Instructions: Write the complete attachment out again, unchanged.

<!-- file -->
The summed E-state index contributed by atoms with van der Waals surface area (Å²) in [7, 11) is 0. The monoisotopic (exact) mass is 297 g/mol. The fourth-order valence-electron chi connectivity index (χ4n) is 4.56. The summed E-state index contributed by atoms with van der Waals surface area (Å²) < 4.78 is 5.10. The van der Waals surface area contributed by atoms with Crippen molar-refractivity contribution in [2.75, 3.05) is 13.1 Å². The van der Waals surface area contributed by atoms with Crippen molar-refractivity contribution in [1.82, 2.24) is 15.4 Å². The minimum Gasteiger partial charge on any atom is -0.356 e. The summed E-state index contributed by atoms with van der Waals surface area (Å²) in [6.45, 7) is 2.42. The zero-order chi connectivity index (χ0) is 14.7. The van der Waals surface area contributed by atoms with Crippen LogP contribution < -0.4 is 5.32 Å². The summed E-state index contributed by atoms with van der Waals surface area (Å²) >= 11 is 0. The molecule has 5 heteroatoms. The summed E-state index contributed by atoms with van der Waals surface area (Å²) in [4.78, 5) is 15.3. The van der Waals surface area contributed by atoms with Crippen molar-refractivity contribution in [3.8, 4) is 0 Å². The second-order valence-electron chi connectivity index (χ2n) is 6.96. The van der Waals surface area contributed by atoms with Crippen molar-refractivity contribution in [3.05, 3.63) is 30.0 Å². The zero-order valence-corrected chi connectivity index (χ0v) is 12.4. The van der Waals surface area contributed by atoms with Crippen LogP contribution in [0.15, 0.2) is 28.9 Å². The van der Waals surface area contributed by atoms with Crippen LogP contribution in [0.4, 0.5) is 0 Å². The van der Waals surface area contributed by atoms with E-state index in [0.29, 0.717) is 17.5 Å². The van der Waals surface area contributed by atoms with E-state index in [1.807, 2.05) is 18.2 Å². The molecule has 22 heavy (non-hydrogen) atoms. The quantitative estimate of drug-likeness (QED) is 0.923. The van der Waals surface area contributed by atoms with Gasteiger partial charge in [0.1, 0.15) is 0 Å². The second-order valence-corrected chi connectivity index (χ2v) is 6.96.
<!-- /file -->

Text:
The summed E-state index contributed by atoms with van der Waals surface area (Å²) in [7, 11) is 0. The monoisotopic (exact) mass is 297 g/mol. The fourth-order valence-electron chi connectivity index (χ4n) is 4.56. The summed E-state index contributed by atoms with van der Waals surface area (Å²) < 4.78 is 5.10. The van der Waals surface area contributed by atoms with Crippen molar-refractivity contribution in [2.75, 3.05) is 13.1 Å². The van der Waals surface area contributed by atoms with Crippen molar-refractivity contribution in [1.82, 2.24) is 15.4 Å². The minimum Gasteiger partial charge on any atom is -0.356 e. The summed E-state index contributed by atoms with van der Waals surface area (Å²) in [6.45, 7) is 2.42. The zero-order chi connectivity index (χ0) is 14.7. The van der Waals surface area contributed by atoms with Crippen LogP contribution < -0.4 is 5.32 Å². The summed E-state index contributed by atoms with van der Waals surface area (Å²) >= 11 is 0. The molecule has 5 heteroatoms. The summed E-state index contributed by atoms with van der Waals surface area (Å²) in [4.78, 5) is 15.3. The van der Waals surface area contributed by atoms with Crippen molar-refractivity contribution in [3.8, 4) is 0 Å². The second-order valence-electron chi connectivity index (χ2n) is 6.96. The van der Waals surface area contributed by atoms with Crippen molar-refractivity contribution in [3.05, 3.63) is 30.0 Å². The zero-order valence-corrected chi connectivity index (χ0v) is 12.4. The van der Waals surface area contributed by atoms with Crippen LogP contribution in [0.15, 0.2) is 28.9 Å². The van der Waals surface area contributed by atoms with Crippen LogP contribution in [0.4, 0.5) is 0 Å². The van der Waals surface area contributed by atoms with E-state index in [0.29, 0.717) is 17.5 Å². The van der Waals surface area contributed by atoms with E-state index in [1.807, 2.05) is 18.2 Å². The molecule has 22 heavy (non-hydrogen) atoms. The quantitative estimate of drug-likeness (QED) is 0.923. The van der Waals surface area contributed by atoms with Gasteiger partial charge in [0.1, 0.15) is 0 Å². The second-order valence-corrected chi connectivity index (χ2v) is 6.96.